Health, Volume 13, pp 16-30; doi:10.4236/health.2021.131002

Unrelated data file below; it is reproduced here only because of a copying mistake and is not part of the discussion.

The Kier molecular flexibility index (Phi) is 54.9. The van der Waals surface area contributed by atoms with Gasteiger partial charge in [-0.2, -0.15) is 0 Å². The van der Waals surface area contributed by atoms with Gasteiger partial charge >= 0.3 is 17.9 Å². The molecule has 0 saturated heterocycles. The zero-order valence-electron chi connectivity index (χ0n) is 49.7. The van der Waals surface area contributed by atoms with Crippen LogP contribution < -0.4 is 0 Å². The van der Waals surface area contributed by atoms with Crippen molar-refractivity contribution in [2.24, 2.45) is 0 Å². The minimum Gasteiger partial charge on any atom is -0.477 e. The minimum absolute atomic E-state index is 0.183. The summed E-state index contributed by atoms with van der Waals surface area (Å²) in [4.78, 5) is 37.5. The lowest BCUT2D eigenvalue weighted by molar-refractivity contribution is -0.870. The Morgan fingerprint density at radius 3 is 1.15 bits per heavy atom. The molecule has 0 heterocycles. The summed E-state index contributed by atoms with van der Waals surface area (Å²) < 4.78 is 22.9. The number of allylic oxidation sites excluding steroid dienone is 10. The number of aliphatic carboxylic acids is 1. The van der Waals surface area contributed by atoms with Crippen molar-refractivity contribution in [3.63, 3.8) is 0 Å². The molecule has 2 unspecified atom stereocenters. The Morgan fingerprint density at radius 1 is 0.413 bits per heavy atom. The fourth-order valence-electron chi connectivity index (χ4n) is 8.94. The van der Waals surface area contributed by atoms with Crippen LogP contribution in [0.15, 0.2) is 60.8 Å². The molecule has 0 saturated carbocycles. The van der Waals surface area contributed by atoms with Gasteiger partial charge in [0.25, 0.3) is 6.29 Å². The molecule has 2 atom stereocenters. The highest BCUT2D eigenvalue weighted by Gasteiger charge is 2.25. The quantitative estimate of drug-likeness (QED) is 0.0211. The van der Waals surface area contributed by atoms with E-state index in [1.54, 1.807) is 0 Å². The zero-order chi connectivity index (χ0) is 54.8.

Introduction: Many overseas volunteers have worked in low and middle-income countries. However traveling abroad and staying in an unfamiliar environment with inadequate medical infrastructure exposes volunteers to a wide range of health risks. The aim of this study was to clarify the relationships among disease knowledge and symptoms, disease risk perception, and self-management skills. Methods: This was a questionnaire survey of 189 Japanese who were preparing to volunteer abroad. A factor analysis was conducted on 13 items (six general risk events and seven major diseases) of risk perception. Correlation analysis was performed between the identified risk perception factors and disease knowledge and symptoms. Risk perception scores by factors from the seven disease items were compared between the Self-management Score (SMS) group and disease knowledge and risk of symptoms group, using T-tests. St. Luke’s International University Ethics Committee (19-A092) approved this study. Results: Many participants expected to suffer from digestive diseases (69.3%) and dermatitis (55%) in the field. On the other hand, few expected high risk of malaria (26.5%) or dengue fever (36%). Factor analysis yielded robust factor loadings creating a “Dread” and an “Unknown” factor accounting for 62.2% of total variance. Strong correlation was not found between SMS and disease risk perception. A weak negative correlation was observed in dengue fever, digestive disorders, and dermatitis (r = −0.20 to −0.25, p < 0.001) on the “Unknown” factor. A high SMS score was associated with a lower “Unknown” factor score for malaria, diarrhea, dermatitis, and dental disorders. In addition, higher disease knowledge was significantly associated with higher “Dread” factor score for dental disorders. Conclusions: Self-management skills and disease knowledge will enable higher risk awareness of common diseases and high lethality diseases.